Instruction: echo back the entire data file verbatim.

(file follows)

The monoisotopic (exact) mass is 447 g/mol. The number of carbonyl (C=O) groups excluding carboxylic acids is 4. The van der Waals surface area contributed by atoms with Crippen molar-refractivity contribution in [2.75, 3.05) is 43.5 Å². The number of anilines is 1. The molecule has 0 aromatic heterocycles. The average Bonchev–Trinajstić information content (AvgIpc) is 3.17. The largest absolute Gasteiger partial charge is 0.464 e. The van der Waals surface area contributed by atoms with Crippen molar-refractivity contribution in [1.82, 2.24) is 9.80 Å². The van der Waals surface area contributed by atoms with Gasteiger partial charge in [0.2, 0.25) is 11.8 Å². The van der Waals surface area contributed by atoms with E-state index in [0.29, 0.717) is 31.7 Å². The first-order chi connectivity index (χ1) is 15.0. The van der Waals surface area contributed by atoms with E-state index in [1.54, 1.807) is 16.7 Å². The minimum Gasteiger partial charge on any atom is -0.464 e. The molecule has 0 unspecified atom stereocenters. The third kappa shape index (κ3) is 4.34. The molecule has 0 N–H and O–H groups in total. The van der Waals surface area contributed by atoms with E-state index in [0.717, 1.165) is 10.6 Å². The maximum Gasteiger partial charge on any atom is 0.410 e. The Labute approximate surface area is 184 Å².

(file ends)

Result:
The monoisotopic (exact) mass is 447 g/mol. The number of carbonyl (C=O) groups excluding carboxylic acids is 4. The van der Waals surface area contributed by atoms with Crippen molar-refractivity contribution in [2.75, 3.05) is 43.5 Å². The number of anilines is 1. The molecule has 0 aromatic heterocycles. The average Bonchev–Trinajstić information content (AvgIpc) is 3.17. The largest absolute Gasteiger partial charge is 0.464 e. The van der Waals surface area contributed by atoms with Crippen molar-refractivity contribution in [1.82, 2.24) is 9.80 Å². The van der Waals surface area contributed by atoms with Gasteiger partial charge in [0.2, 0.25) is 11.8 Å². The van der Waals surface area contributed by atoms with E-state index in [0.29, 0.717) is 31.7 Å². The first-order chi connectivity index (χ1) is 15.0. The van der Waals surface area contributed by atoms with E-state index in [1.54, 1.807) is 16.7 Å². The minimum Gasteiger partial charge on any atom is -0.464 e. The molecule has 0 unspecified atom stereocenters. The third kappa shape index (κ3) is 4.34. The molecule has 0 N–H and O–H groups in total. The van der Waals surface area contributed by atoms with E-state index in [0.717, 1.165) is 10.6 Å². The maximum Gasteiger partial charge on any atom is 0.410 e. The Labute approximate surface area is 184 Å².